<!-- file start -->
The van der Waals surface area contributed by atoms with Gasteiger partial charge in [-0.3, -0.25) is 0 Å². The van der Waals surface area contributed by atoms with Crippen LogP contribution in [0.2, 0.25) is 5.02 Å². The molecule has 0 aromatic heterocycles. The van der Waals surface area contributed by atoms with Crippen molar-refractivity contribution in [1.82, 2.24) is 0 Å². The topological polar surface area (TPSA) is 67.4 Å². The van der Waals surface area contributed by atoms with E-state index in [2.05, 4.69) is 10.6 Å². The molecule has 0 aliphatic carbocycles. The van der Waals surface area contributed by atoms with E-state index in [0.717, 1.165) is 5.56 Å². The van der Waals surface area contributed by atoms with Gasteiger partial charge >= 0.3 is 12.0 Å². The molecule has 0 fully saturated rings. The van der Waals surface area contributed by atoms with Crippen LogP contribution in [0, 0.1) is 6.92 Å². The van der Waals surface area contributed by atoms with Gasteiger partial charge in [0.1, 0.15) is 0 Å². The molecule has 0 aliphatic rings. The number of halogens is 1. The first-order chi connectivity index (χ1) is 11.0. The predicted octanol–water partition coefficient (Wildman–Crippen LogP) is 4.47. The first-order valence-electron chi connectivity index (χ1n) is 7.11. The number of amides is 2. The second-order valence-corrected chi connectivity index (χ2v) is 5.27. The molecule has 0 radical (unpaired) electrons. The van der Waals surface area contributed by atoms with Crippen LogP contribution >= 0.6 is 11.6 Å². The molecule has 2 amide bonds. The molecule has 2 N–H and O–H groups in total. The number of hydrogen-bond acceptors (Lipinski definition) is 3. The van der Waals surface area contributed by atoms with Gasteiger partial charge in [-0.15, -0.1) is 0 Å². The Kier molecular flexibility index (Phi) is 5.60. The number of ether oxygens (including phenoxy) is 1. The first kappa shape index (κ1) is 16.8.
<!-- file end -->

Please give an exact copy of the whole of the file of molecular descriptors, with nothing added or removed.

The van der Waals surface area contributed by atoms with Gasteiger partial charge in [-0.3, -0.25) is 0 Å². The van der Waals surface area contributed by atoms with Crippen LogP contribution in [0.2, 0.25) is 5.02 Å². The molecule has 0 aromatic heterocycles. The van der Waals surface area contributed by atoms with Crippen molar-refractivity contribution in [1.82, 2.24) is 0 Å². The topological polar surface area (TPSA) is 67.4 Å². The van der Waals surface area contributed by atoms with E-state index in [2.05, 4.69) is 10.6 Å². The molecule has 0 aliphatic carbocycles. The van der Waals surface area contributed by atoms with E-state index in [0.717, 1.165) is 5.56 Å². The van der Waals surface area contributed by atoms with Gasteiger partial charge >= 0.3 is 12.0 Å². The molecule has 0 fully saturated rings. The van der Waals surface area contributed by atoms with Crippen LogP contribution in [0, 0.1) is 6.92 Å². The van der Waals surface area contributed by atoms with Gasteiger partial charge in [0.1, 0.15) is 0 Å². The molecule has 0 aliphatic rings. The number of halogens is 1. The first-order chi connectivity index (χ1) is 11.0. The predicted octanol–water partition coefficient (Wildman–Crippen LogP) is 4.47. The first-order valence-electron chi connectivity index (χ1n) is 7.11. The number of amides is 2. The second-order valence-corrected chi connectivity index (χ2v) is 5.27. The molecule has 0 radical (unpaired) electrons. The van der Waals surface area contributed by atoms with Crippen LogP contribution >= 0.6 is 11.6 Å². The molecule has 2 amide bonds. The molecule has 2 N–H and O–H groups in total. The number of hydrogen-bond acceptors (Lipinski definition) is 3. The van der Waals surface area contributed by atoms with Gasteiger partial charge in [-0.15, -0.1) is 0 Å². The Kier molecular flexibility index (Phi) is 5.60. The number of ether oxygens (including phenoxy) is 1. The first kappa shape index (κ1) is 16.8.